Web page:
Matthew Ridgway

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Matthew Bunker Ridgway (March 3, 1895July 26, 1993) was a United States Army general. He held several major commands and was most famous for salvaging the United Nations war effort in the Korean War.

Born in Fort Monroe, Virginia, he graduated West Point in 1917, and was commissioned a Second Lieutenant in the U.S. Army. After returning to West Point as an instructor in Spanish the year after he graduated, Ridgway completed the officers' course at the Infantry School in Fort Benning, Georgia, after which he was given command of the 15th Infantry. This was followed by a posting to Nicaragua, where he helped supervise free elections in 1927.

In 1930, he became an advisor to the Governor General of the Philippines. A few years later, he attended the Command and General Staff School in Fort Leavenworth, Kansas; at the same time (the mid-1930s), he was Assistant Chief of Staff of VI Corps. Thereafter, he held positions of Deputy Chief of Staff (2nd Army) and Assistant Chief of Staff (4th Army) of two army units. General George Marshall was impressed, and soon after the outbreak of World War II, he assigned Ridgway to the War Plans Division.

In August 1942, Ridgway was promoted to Brigadier General, and was given command of the 82nd Airborne Division, upon Omar N. Bradley's assignment to the 28th Infantry Division. The division was selected to become one of the army's two airborne assault divisions, based in no small part on Ridgway's skill as a trainer, and flexibility of thinking compared to his peers. At that time, the Airborne Division concept was an experiment for the US Army.

Ridgway helped plan the airborne invasion of Sicily, in 1943, and a year later, he helped plan the airborne operations on Operation Overlord. In the Normandy operations, he jumped with his troops, which fought for 33 days in advancing to St-Sauveur-le-Vicomte. In September of 1944, Ridgway was given the command of the XVIII Airborne Corps, and led his troops into Germany. The year after, he was promoted to Lieutenant General. At war's end, Ridgway was on a plane headed for a new assignment under General of the Army Douglas McArthur, with whom he had served under while a Captain at the United States Military Academy at West Point.

He held a command at Luzon for some time in 1945, before being given command of the US forces in the Mediterranean Theater, also gaining the title of Deputy Supreme Allied Commander, Mediterranean. He was given command of US forces in the Caribbean in the late 1940s, before being given the position of Deputy Chief of Staff, under Army Chief of Staff General J. Lawton Collins.

Ridgway's most important command assignment occurred in 1950, upon the death of Lieutenant General Walton Walker. Upon Walker's death, he received command of the 8th US Army, which had been deployed in South Korea upon the invasion from North Korea in June of that year. He led his troops in a subsequent counter-offensive in 1951, and when General Douglas MacArthur was relieved of command by President Harry Truman, Ridgway was promoted to full general, assuming command of United Nations forces in Korea.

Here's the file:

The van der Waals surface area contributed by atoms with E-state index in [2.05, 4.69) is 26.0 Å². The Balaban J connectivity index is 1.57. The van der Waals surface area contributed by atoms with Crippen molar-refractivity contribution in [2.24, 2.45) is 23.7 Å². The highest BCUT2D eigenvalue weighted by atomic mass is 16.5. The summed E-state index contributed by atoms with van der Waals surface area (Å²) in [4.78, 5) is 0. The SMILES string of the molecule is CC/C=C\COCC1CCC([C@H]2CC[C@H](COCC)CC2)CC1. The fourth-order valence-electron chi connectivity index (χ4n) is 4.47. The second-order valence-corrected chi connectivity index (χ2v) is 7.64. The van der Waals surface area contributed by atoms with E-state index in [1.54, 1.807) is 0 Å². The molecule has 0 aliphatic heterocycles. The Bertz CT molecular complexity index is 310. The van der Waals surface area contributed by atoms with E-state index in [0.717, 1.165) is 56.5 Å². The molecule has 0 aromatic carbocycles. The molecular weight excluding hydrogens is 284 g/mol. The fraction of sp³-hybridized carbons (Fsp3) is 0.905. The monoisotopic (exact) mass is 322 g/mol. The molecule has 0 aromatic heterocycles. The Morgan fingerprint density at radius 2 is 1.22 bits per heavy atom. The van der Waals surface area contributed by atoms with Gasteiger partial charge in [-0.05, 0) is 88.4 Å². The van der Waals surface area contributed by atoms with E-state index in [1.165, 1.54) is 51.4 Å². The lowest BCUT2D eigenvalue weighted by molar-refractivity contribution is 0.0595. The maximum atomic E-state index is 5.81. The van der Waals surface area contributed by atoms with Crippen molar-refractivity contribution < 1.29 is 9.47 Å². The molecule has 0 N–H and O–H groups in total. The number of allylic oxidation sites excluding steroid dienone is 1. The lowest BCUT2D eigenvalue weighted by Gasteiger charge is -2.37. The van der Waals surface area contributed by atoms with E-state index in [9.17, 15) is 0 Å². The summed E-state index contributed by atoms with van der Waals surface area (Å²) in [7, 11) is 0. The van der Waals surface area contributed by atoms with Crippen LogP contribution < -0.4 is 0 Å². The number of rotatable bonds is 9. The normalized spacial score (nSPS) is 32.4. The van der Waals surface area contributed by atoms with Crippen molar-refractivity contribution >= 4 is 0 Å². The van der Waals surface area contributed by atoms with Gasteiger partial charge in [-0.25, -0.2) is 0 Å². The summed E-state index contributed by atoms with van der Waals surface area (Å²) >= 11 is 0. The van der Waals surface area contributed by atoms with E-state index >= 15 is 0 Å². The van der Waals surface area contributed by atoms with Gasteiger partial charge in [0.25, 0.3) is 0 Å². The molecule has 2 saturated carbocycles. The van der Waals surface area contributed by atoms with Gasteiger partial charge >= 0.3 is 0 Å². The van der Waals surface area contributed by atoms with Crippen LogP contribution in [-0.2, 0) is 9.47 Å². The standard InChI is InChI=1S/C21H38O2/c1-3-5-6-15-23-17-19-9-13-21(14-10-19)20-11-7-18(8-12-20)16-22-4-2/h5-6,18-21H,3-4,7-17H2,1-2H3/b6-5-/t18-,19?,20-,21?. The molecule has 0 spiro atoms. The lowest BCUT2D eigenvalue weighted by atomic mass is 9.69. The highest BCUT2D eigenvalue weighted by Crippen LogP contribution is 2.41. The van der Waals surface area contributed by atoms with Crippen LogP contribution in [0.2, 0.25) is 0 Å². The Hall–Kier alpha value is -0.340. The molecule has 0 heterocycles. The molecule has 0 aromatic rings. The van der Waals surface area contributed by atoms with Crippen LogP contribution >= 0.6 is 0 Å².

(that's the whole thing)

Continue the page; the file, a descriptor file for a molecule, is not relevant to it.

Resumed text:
Military historians generally credit Ridgway with turning the 8th US Army from a defeated, broken army, into one that fought the overwhelming masses of troops from the People's Republic of China to a standstill. During this period, Ridgway's leadership by personal example, as well as his thorough knowledge of basic military operational principles, set a leadership standard few in US Army history could match. Ridgeway also was not fazed by the Olympian demeanor of General McArthur, who gave Ridgeway latitude in operations he had not given his predecessor.

In May 1952, Ridgway replaced General Dwight D. Eisenhower as the Supreme Allied Commander, Europe (SACEUR). However, he upset other European military leaders by surrounding himself with American staff, and returned to the U.S. to replace General Collins as the Chief of Staff of the United States Army. In that position, Ridgway is credited by historians as having delayed US entry into the Vietnam War, when President Eisenhower asked for his assessment of US military involvement in conjunction with the French. In response, Ridgway prepared a comprehensive outline of the massive commitment that would be necessary, which dissuaded the President from intervening. However, the experience sorely tested the relationship Ridgway had enjoyed during World War II with Eisenhower, and he retired from the US Army in 1955, succeeded in the Chief of Staff post by his onetime 82nd Airborne Division Chief of Staff Maxwell D. Taylor. In the opinion of a number of military historians, Ridgway's stand as Chief of Staff delayed US intervention in Vietnam for around ten years.

Ridgway had been forced to retire earlier than he planned, but he was secure in the belief he had served his nation to the best of his ability. The year after his retirement, he published his autobiography, The Memoirs of Matthew B. Ridgway.

Ridgway's success in the military was not matched by success in his personal life. He married three times. For a while, he held the position of chairman of the board of trustees of the Mellon Institute for Industrial Research in Pittsburgh, Pennsylvania. According to his friends and colleagues, Ridgway was never the same after his son died in an auto accident in 1971, becoming increasingly depressed and morose. He died at his home in the Pittsburgh suburb of Fox Chapel at age 98 in July 1993 of cardiac arrest, holding permanent rank of General in the United States Army.

Preceded by:
Gen. Dwight D. Eisenhower
Supreme Allied Commander Europe (NATO)
Succeeded by:
Gen. Alfred Gruenther
Preceded by:
Gen. J. Lawton Collins
Chief of Staff of the United States Army
Succeeded by:
Gen. Maxwell D. Taylor

Template:End boxde:Matthew Ridgway zh:马修·李奇微


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